Roberta Wohlstetter took a different approach to the question in Pearl Harbor: Warning and Decision (1962), the most thorough scholarly study to appear to that point. Deemphasizing the question of whether the American government wanted a Japanese attack, she undertook to answer the question of whether the administration knew of the attack in advance. Wohlstetter concluded that the United States had ample warning of Japanese intentions and should have realized that the Pearl Harbor raid was imminent. But government officials failed to interpret the evidence correctly, largely because their preconceptions about Japanese intentions were at odds with the evidence they confronted. Admiral Edwin T. Layton, who had been a staff officer at Pearl Harbor in 1941, also blamed political and bureaucratic failures for the absence of advance warning of the attack. In a 1985 memoir, And I Was There, he argued that the Japanese attack was a result not only of "audacious planning and skillful execution" by the Japanese, but of "a dramatic breakdown in our intelligence process . . . related directly to feuding among high-level naval officers in Washington."

The most thorough study of Pearl Harbor to date appeared in 1981: Gordon W. Prange's At Dawn

We Slept. Like Wohlstetter, Prange concluded that the Roosevelt administration was guilty of a series of disastrous blunders in interpreting Japanese strategy; the American government had possession of enough information to predict the attack, but failed to do so. But Prange dismissed the arguments of the "revisionists" (Beard and his successors) that the president had deliberately maneuvered the nation into the war by permitting the Japanese to attack. Instead, he emphasized the enormous daring and great skill with which the Japanese orchestrated an ambitious operation that few Americans believed possible.

But the revisionist claims have not been laid to rest. John Toland revived the charges of a Roosevelt betrayal in 1982, in Infamy: Pearl Harbor and Its Aftermath, claiming to have discovered new evidence (the testimony of an unidentified seaman) that proves the navy knew at least five days in advance that Japanese aircraft carriers were heading toward Hawaii. From that, Toland concluded that Roosevelt must have known that an attack was forthcoming and that he allowed it to occur in the belief that a surprise attack would arouse the nation. But like the many other writers who have made the same argument, Toland was unable to produce any direct evidence of Roosevelt's knowledge of the planned attack. - "War Came at Pearl Harbor: Suspicions Considered," Herbert Feis - "Who lost Pearl Harbor?" by David Greenberg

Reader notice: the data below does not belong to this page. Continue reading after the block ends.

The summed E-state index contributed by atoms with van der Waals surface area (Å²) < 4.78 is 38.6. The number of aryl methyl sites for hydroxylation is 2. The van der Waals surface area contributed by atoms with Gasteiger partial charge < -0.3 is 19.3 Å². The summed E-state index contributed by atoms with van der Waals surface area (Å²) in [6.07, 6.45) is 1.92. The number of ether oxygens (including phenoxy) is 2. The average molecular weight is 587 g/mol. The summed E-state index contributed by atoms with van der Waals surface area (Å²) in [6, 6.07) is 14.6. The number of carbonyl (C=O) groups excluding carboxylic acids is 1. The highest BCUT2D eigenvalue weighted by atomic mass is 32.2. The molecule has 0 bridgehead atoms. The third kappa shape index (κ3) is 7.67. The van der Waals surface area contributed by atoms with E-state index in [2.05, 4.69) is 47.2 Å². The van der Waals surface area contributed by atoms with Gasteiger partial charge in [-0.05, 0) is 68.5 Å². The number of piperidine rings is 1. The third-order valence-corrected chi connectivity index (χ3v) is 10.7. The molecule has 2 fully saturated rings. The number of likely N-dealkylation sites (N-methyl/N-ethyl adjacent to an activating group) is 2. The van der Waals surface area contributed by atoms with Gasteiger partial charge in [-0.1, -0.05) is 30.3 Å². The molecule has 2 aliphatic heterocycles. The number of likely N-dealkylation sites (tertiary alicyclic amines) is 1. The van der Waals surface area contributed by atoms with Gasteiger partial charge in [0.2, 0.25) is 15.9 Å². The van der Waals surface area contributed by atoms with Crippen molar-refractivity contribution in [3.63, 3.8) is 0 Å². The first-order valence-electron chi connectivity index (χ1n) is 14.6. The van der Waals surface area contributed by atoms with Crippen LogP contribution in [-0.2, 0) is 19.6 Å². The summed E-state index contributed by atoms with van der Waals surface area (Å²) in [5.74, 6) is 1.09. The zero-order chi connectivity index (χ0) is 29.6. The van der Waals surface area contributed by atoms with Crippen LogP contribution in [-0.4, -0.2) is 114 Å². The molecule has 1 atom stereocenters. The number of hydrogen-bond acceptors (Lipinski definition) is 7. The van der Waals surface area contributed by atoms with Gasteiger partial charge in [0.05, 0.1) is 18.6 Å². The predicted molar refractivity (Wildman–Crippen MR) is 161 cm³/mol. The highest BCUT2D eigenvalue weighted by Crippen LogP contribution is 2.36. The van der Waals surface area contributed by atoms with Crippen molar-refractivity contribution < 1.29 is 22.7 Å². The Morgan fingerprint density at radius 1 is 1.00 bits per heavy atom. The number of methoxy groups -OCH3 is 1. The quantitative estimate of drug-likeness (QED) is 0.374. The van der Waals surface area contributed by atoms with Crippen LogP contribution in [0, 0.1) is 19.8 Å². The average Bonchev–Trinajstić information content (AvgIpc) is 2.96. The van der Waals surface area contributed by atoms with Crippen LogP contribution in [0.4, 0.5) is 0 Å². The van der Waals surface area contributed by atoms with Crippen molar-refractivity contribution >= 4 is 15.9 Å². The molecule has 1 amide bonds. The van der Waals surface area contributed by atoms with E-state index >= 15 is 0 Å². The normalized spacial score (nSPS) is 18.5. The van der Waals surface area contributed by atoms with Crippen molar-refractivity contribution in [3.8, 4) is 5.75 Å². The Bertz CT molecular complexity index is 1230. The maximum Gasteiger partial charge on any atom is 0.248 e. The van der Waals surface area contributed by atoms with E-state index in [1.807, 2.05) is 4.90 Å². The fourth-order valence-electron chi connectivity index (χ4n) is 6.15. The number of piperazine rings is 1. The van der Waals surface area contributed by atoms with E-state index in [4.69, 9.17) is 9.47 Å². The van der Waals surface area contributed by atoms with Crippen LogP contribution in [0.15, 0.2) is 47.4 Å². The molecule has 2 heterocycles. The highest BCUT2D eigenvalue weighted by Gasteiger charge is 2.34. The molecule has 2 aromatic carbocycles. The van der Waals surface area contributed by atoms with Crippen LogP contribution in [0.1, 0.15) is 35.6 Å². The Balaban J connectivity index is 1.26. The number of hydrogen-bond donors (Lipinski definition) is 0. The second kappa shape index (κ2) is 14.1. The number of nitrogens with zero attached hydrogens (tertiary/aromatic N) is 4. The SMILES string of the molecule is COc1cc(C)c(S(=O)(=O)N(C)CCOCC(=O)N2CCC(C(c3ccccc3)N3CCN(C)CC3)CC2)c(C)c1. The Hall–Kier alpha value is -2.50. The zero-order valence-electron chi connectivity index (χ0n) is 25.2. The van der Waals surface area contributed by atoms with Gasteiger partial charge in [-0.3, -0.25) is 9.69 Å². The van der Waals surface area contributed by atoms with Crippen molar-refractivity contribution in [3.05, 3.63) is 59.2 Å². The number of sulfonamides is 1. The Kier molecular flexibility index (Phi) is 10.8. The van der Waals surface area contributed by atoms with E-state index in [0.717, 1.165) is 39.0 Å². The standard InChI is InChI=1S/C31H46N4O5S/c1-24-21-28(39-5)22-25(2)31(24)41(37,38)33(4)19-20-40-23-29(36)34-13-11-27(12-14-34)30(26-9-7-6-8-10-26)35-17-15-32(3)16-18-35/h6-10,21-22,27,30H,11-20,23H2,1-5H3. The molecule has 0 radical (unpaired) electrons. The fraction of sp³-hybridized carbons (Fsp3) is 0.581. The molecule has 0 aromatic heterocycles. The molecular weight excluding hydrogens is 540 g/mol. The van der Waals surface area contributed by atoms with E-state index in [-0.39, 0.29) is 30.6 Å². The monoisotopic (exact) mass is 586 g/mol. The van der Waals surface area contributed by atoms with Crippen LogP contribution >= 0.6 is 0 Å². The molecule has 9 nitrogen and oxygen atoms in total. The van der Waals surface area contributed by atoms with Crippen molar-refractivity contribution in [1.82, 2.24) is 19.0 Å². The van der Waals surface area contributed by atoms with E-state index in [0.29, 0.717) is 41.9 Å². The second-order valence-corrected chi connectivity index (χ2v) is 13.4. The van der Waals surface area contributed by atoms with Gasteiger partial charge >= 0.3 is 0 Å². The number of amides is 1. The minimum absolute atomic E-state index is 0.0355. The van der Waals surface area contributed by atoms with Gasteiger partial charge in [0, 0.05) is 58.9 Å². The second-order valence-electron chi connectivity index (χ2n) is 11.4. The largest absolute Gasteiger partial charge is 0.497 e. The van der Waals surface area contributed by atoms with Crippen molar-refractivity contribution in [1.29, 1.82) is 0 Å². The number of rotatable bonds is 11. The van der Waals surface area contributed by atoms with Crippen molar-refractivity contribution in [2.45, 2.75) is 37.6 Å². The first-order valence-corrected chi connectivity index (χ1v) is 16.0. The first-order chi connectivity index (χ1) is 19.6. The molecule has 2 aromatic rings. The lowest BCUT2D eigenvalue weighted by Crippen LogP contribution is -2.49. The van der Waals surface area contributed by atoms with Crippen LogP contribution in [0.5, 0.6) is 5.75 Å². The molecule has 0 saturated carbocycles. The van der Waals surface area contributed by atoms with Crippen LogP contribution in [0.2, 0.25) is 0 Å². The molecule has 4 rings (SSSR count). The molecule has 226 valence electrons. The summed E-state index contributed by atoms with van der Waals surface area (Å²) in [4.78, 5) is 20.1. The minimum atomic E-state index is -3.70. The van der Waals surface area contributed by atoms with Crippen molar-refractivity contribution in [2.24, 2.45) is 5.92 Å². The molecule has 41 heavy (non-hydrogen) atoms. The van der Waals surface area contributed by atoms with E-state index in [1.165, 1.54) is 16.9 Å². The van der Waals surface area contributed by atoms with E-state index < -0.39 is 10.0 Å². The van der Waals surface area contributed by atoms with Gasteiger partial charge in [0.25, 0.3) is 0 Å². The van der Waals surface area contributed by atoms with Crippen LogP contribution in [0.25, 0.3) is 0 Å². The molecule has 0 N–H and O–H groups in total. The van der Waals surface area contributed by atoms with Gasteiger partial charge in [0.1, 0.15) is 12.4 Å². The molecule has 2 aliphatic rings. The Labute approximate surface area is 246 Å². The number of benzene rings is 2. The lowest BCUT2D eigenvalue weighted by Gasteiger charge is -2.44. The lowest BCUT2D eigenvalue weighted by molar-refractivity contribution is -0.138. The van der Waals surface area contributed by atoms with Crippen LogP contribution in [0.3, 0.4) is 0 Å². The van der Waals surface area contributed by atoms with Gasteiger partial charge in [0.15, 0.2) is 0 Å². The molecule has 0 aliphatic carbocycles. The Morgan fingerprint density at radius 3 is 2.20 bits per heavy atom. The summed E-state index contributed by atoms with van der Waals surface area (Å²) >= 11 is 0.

Read the two articles above. Summarize Feis's response to the revisionist historiography of Pearl Harbor. According to Greenberg, how did this revisionist historiography become such a growth industry? Why have the conspiracy theories persisted to this day? How does Greenberg explicitly refute the recent findings of John Toland and other members of the revisionist school? - Interview with Michael Bay (National Geographic)

The surprise attack at Pearl Harbor was made into a film in the summer of 2001. Read the interview above on the making of the film and the controversy over its historical inaccuracies. What obligation do you believe filmmakers have to history when making a movie of this kind? Do you feel the controversy is justified or overblown?